Place: 4274 Chamberlin (Refreshments will be served)
Speaker: Joel Robbin, UW Department of Mathematics
Abstract: Catastrophe theory is a method for describing the evolution of forms in nature. It was discovered by RenA`e Thom in the 1960aEuroTMs. Thom expounded the philosophy behind the theory in his 1972 book Structural stability and morphogenesis. Catastrophe theory is particularly applicable where gradually changing forces produce sudden effects. The applications of catastrophe theory in classical physics (or more generally in any subject governed by a aEuro~minimization principleaEuroTM) are noncontroversial and help us understand what diverse models have in common. The applications of the theory in the social and biological sciences have met with some resistance. (I donaEuroTMt know if any workers in these areas have been influenced by ThomaEuroTMs ideas.) In this talk I will discuss three examples: ZeemanaEuroTMs toy (the aEurooecatastrophe machineaEuro), light caustics, and ZeemanaEuroTMs explanation of stock market booms and busts.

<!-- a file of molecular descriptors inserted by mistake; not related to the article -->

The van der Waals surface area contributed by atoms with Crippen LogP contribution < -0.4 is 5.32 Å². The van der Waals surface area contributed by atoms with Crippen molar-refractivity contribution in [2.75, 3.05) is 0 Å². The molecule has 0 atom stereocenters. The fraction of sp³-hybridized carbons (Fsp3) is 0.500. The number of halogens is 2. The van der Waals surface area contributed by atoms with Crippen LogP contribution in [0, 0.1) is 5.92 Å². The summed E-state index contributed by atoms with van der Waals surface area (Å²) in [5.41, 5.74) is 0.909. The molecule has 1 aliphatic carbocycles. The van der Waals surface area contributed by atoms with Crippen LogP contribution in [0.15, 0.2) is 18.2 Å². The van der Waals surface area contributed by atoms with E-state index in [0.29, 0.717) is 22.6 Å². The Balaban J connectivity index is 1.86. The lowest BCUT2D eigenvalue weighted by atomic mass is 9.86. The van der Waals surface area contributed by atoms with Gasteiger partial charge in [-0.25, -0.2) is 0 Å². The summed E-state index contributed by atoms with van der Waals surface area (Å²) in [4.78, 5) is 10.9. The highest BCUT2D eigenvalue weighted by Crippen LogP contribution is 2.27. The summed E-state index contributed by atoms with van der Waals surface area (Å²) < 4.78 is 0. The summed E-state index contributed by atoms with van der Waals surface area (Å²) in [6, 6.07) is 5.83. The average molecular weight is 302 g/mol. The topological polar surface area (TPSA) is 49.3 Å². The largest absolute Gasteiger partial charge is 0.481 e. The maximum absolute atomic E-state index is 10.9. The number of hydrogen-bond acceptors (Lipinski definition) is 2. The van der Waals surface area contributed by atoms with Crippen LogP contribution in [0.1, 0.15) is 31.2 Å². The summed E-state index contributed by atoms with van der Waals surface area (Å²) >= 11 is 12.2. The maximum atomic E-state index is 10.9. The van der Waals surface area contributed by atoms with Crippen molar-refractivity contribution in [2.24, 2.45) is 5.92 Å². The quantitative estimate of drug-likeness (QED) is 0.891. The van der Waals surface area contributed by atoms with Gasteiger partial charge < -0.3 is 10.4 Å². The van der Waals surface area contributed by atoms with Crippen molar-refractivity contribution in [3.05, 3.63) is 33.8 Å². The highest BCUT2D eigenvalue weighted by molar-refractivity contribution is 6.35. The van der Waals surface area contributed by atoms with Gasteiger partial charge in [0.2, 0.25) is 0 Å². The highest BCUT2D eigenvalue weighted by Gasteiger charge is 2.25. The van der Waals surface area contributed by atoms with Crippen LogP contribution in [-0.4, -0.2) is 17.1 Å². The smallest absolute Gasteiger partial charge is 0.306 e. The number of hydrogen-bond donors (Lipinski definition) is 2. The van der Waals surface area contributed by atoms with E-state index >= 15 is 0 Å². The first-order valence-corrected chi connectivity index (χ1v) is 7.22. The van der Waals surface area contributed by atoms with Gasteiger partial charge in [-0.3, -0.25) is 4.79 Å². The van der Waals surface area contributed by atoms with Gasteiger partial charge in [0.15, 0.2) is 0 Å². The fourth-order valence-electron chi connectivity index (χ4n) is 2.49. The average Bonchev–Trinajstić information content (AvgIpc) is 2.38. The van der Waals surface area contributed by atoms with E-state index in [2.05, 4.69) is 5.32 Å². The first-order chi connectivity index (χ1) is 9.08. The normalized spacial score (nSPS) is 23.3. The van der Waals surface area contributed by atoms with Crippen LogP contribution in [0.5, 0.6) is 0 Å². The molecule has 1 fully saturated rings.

The constantly evolving slides for this talk are available on my website.